Education is essential, and most new parents worry about choosing the best school for their children. If you are one of those parents, you are in the right place. We have created this site to address many of the key considerations of early childhood education. The more you understand about what sets certain education programs apart from others, the easier it will be for you to choose the one that best fits the goals you have for your children. The posts on this site will explore each of the different styles of early childhood education to help you narrow down your options and find the right school for your needs.
As the parent of a child with autism, sometimes just parenting your child can feel overwhelming. You may figure that also working to raise awareness is too much. You probably don't have the time or energy to lead a non-profit or organize an awareness walk, and that's okay. There are plenty of ways you can raise awareness as an average, busy parent without feeling like you're being stretched too thin.
Participate in awareness walks
Simply participating in an autism awareness walk is helping the cause. These walks only gain a lot of attention and recognition because they are so big, and every person in the crowd adds to the attention that the walks receive. You just show up and walk; it's a nice chance to get some exercise, chat with other families who are affected by autism, and maybe even get a free shirt.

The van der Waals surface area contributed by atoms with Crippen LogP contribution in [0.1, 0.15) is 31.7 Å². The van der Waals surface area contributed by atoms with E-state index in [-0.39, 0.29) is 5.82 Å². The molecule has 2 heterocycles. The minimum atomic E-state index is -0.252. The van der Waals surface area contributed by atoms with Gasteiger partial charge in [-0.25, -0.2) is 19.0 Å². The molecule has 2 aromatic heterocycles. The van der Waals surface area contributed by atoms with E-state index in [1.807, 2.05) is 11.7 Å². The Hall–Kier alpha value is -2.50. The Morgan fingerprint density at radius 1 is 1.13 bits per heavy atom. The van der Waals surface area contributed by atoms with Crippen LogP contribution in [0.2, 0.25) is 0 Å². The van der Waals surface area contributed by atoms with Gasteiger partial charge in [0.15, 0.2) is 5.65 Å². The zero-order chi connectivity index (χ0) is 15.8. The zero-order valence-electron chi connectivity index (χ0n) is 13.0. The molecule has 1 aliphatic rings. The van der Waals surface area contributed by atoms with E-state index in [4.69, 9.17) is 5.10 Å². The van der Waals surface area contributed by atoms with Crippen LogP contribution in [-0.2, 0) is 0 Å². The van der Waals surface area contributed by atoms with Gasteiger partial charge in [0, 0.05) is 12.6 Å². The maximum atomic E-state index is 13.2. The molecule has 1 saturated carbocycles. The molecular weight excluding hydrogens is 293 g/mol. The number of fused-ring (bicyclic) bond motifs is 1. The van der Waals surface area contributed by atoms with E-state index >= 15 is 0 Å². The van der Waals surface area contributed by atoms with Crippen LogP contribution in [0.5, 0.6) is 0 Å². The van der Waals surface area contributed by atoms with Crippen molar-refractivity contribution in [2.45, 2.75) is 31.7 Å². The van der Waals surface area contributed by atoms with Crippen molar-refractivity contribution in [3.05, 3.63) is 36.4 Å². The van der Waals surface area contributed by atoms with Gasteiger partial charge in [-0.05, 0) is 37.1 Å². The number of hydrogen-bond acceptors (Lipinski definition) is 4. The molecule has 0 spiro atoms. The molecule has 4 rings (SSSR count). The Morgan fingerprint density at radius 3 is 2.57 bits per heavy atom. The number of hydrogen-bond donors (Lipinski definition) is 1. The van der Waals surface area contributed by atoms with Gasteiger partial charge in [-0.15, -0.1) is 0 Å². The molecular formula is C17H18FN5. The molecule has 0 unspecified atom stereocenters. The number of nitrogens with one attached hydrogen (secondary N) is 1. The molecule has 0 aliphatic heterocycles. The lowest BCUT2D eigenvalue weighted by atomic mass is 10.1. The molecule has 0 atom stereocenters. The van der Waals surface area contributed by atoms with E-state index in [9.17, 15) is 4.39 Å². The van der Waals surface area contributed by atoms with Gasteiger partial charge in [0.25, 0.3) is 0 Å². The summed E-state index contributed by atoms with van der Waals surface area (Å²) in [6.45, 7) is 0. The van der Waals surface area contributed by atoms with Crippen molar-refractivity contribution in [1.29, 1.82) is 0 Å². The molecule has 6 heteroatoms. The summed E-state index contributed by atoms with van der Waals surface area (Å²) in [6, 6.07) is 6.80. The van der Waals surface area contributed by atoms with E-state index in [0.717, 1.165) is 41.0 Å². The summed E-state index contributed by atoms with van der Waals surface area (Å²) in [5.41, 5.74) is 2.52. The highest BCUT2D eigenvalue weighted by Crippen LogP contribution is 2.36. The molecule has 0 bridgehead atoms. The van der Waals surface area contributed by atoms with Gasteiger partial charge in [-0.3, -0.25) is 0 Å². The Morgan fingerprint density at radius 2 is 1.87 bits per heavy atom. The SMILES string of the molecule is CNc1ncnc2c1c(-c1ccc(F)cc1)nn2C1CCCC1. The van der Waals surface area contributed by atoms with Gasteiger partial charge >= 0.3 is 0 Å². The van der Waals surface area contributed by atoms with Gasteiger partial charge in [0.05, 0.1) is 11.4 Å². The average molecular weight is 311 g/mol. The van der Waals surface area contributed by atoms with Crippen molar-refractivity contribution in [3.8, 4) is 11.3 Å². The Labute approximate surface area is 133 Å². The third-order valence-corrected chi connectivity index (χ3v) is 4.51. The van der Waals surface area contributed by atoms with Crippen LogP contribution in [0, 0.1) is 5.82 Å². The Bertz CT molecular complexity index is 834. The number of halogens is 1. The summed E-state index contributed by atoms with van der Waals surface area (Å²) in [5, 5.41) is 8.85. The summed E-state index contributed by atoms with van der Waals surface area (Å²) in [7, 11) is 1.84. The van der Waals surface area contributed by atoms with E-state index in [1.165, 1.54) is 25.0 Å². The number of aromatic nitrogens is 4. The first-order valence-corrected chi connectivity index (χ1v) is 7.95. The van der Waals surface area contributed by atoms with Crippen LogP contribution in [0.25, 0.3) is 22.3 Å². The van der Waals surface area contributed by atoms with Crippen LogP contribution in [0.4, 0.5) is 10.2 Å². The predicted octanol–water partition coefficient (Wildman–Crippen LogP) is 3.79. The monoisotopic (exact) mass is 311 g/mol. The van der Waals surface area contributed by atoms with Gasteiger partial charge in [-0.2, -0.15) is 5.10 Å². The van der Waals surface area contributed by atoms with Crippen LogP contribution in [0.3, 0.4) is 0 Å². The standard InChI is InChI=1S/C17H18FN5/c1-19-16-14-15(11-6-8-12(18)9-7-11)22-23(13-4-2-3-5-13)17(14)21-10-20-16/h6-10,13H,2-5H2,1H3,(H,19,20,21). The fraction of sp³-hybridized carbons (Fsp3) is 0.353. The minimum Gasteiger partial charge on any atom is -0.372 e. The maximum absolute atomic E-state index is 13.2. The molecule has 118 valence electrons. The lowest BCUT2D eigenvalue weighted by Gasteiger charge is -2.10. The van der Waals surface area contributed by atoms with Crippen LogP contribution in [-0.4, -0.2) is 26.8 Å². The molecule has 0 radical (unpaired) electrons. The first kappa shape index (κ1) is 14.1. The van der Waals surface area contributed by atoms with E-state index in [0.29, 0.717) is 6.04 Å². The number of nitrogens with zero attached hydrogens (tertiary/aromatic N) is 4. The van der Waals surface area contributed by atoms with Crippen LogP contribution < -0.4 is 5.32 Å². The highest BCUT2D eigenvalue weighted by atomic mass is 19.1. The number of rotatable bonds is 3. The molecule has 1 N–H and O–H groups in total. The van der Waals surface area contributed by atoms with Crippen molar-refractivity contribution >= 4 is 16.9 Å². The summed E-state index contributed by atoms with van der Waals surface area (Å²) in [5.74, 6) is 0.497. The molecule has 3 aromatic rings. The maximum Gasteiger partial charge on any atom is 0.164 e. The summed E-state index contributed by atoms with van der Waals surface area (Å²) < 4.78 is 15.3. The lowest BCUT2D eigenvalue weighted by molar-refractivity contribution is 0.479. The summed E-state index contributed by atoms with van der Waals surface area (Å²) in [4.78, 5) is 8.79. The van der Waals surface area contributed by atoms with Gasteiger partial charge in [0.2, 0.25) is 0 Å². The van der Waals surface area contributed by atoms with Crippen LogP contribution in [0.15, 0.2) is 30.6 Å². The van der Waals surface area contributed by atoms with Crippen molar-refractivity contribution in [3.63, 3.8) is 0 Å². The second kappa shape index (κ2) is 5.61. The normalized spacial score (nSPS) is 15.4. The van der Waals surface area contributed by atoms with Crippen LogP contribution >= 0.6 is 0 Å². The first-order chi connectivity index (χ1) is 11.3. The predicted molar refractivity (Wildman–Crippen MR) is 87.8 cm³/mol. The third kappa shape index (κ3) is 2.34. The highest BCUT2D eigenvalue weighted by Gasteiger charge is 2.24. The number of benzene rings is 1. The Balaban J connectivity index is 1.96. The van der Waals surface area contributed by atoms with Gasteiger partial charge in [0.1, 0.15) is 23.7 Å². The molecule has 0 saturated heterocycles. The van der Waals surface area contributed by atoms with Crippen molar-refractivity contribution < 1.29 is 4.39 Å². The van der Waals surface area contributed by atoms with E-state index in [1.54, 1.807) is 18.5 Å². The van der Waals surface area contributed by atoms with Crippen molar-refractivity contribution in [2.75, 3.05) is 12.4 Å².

Speak at an event
Consider speaking at an autism awareness event. You don't have to put together a peer-researched, one-hour lecture or anything that takes you weeks to put together. You can just share your story honestly. That's really what these events are all about. If you don't feel comfortable speaking, you can simply attend and listen to the stories of others. You'll be supporting those who do speak and deepening your own understanding of autism so that you can better share your knowledge with others.
Be open with friends and family members about your child's diagnosis
Sometimes in an effort for their children to be seen as "normal," parents avoid telling friends and relatives that their children are on the spectrum. But this only serves to keep people uninformed. Be honest with others about your child's diagnosis, and share how proud you are of them too. By being the proud parent of a child with autism, you are helping to increase acceptance for those with this cognitive difference.
Donate to charities when possible
If you have a few spare dollars to donate, consider donating them to organizations that work to raise awareness of autism. These organizations typically operate on shoestring budgets, and a few dollars here and there can make a big difference. Encourage your friends and family members to donate too.
You do not have to dedicate 30 hours a week or lead a charity in order to raise awareness of autism. Consider using one or more of the strategies above; you'll be doing more than you know!
Reach out to an autism awareness organization to find more ways to help.Share
15 September 2020